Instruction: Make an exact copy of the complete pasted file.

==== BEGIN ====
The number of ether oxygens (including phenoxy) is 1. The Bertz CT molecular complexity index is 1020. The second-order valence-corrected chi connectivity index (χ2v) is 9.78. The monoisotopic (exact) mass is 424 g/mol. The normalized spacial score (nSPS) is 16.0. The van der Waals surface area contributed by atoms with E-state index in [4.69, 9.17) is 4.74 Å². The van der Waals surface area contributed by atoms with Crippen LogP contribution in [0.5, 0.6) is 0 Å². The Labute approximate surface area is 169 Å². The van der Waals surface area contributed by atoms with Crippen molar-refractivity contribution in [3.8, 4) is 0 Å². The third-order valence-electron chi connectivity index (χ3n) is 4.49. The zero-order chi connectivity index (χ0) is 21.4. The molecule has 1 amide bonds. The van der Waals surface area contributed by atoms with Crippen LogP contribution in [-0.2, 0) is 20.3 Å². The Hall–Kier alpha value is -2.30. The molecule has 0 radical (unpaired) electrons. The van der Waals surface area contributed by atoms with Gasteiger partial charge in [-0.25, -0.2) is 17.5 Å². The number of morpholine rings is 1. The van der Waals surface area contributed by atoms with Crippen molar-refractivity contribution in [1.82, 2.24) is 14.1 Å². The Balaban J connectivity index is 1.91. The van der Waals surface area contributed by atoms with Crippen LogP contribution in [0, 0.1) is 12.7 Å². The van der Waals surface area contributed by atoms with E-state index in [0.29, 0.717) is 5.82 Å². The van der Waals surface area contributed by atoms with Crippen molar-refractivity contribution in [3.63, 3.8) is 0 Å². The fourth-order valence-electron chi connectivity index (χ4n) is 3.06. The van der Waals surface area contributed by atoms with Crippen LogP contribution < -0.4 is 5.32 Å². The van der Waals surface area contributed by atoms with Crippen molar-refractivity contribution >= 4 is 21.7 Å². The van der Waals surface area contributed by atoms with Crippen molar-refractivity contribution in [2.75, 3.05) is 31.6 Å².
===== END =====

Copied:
The number of ether oxygens (including phenoxy) is 1. The Bertz CT molecular complexity index is 1020. The second-order valence-corrected chi connectivity index (χ2v) is 9.78. The monoisotopic (exact) mass is 424 g/mol. The normalized spacial score (nSPS) is 16.0. The van der Waals surface area contributed by atoms with E-state index in [4.69, 9.17) is 4.74 Å². The van der Waals surface area contributed by atoms with Crippen LogP contribution in [0.5, 0.6) is 0 Å². The Labute approximate surface area is 169 Å². The van der Waals surface area contributed by atoms with Crippen molar-refractivity contribution in [3.8, 4) is 0 Å². The third-order valence-electron chi connectivity index (χ3n) is 4.49. The zero-order chi connectivity index (χ0) is 21.4. The molecule has 1 amide bonds. The van der Waals surface area contributed by atoms with Crippen LogP contribution in [-0.2, 0) is 20.3 Å². The Hall–Kier alpha value is -2.30. The molecule has 0 radical (unpaired) electrons. The van der Waals surface area contributed by atoms with Gasteiger partial charge in [-0.25, -0.2) is 17.5 Å². The number of morpholine rings is 1. The van der Waals surface area contributed by atoms with Crippen molar-refractivity contribution in [1.82, 2.24) is 14.1 Å². The Balaban J connectivity index is 1.91. The van der Waals surface area contributed by atoms with Crippen LogP contribution in [0, 0.1) is 12.7 Å². The van der Waals surface area contributed by atoms with E-state index in [0.29, 0.717) is 5.82 Å². The van der Waals surface area contributed by atoms with Crippen molar-refractivity contribution in [3.63, 3.8) is 0 Å². The fourth-order valence-electron chi connectivity index (χ4n) is 3.06. The van der Waals surface area contributed by atoms with Crippen LogP contribution < -0.4 is 5.32 Å². The van der Waals surface area contributed by atoms with Crippen molar-refractivity contribution >= 4 is 21.7 Å². The van der Waals surface area contributed by atoms with Crippen molar-refractivity contribution in [2.75, 3.05) is 31.6 Å².